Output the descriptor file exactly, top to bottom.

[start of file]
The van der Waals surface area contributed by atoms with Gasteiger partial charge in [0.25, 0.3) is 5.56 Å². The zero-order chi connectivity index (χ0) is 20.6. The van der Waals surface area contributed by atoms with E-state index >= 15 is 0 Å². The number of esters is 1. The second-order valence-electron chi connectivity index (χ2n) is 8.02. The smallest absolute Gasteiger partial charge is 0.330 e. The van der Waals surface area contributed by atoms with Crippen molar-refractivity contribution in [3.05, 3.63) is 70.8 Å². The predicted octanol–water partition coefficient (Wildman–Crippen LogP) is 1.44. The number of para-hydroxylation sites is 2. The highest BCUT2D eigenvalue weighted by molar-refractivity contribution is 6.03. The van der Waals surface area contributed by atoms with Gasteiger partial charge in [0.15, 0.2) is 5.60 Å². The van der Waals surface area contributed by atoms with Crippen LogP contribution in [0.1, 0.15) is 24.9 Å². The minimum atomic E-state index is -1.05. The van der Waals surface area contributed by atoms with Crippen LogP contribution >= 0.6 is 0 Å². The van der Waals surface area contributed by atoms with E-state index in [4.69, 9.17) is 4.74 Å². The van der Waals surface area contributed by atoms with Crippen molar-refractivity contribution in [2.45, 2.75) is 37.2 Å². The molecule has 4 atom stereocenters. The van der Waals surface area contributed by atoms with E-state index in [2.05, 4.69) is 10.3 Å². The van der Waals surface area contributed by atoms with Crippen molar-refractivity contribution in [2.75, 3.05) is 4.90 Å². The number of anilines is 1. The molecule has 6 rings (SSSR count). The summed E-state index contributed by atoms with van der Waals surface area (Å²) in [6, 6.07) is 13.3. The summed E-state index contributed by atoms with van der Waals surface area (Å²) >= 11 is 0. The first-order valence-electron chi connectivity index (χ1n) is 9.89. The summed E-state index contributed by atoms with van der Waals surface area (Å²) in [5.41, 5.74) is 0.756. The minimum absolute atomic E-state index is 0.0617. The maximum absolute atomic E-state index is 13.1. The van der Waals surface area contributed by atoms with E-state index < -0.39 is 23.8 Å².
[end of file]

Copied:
The van der Waals surface area contributed by atoms with Gasteiger partial charge in [0.25, 0.3) is 5.56 Å². The zero-order chi connectivity index (χ0) is 20.6. The van der Waals surface area contributed by atoms with E-state index >= 15 is 0 Å². The number of esters is 1. The second-order valence-electron chi connectivity index (χ2n) is 8.02. The smallest absolute Gasteiger partial charge is 0.330 e. The van der Waals surface area contributed by atoms with Crippen molar-refractivity contribution in [3.05, 3.63) is 70.8 Å². The predicted octanol–water partition coefficient (Wildman–Crippen LogP) is 1.44. The number of para-hydroxylation sites is 2. The highest BCUT2D eigenvalue weighted by molar-refractivity contribution is 6.03. The van der Waals surface area contributed by atoms with Gasteiger partial charge in [0.15, 0.2) is 5.60 Å². The van der Waals surface area contributed by atoms with Crippen LogP contribution in [0.1, 0.15) is 24.9 Å². The minimum atomic E-state index is -1.05. The van der Waals surface area contributed by atoms with Crippen LogP contribution >= 0.6 is 0 Å². The van der Waals surface area contributed by atoms with E-state index in [4.69, 9.17) is 4.74 Å². The van der Waals surface area contributed by atoms with Crippen molar-refractivity contribution in [2.45, 2.75) is 37.2 Å². The molecule has 4 atom stereocenters. The van der Waals surface area contributed by atoms with E-state index in [2.05, 4.69) is 10.3 Å². The van der Waals surface area contributed by atoms with Crippen molar-refractivity contribution in [2.75, 3.05) is 4.90 Å². The number of anilines is 1. The molecule has 6 rings (SSSR count). The summed E-state index contributed by atoms with van der Waals surface area (Å²) in [6, 6.07) is 13.3. The summed E-state index contributed by atoms with van der Waals surface area (Å²) >= 11 is 0. The first-order valence-electron chi connectivity index (χ1n) is 9.89. The summed E-state index contributed by atoms with van der Waals surface area (Å²) in [5.41, 5.74) is 0.756. The minimum absolute atomic E-state index is 0.0617. The maximum absolute atomic E-state index is 13.1. The van der Waals surface area contributed by atoms with E-state index < -0.39 is 23.8 Å².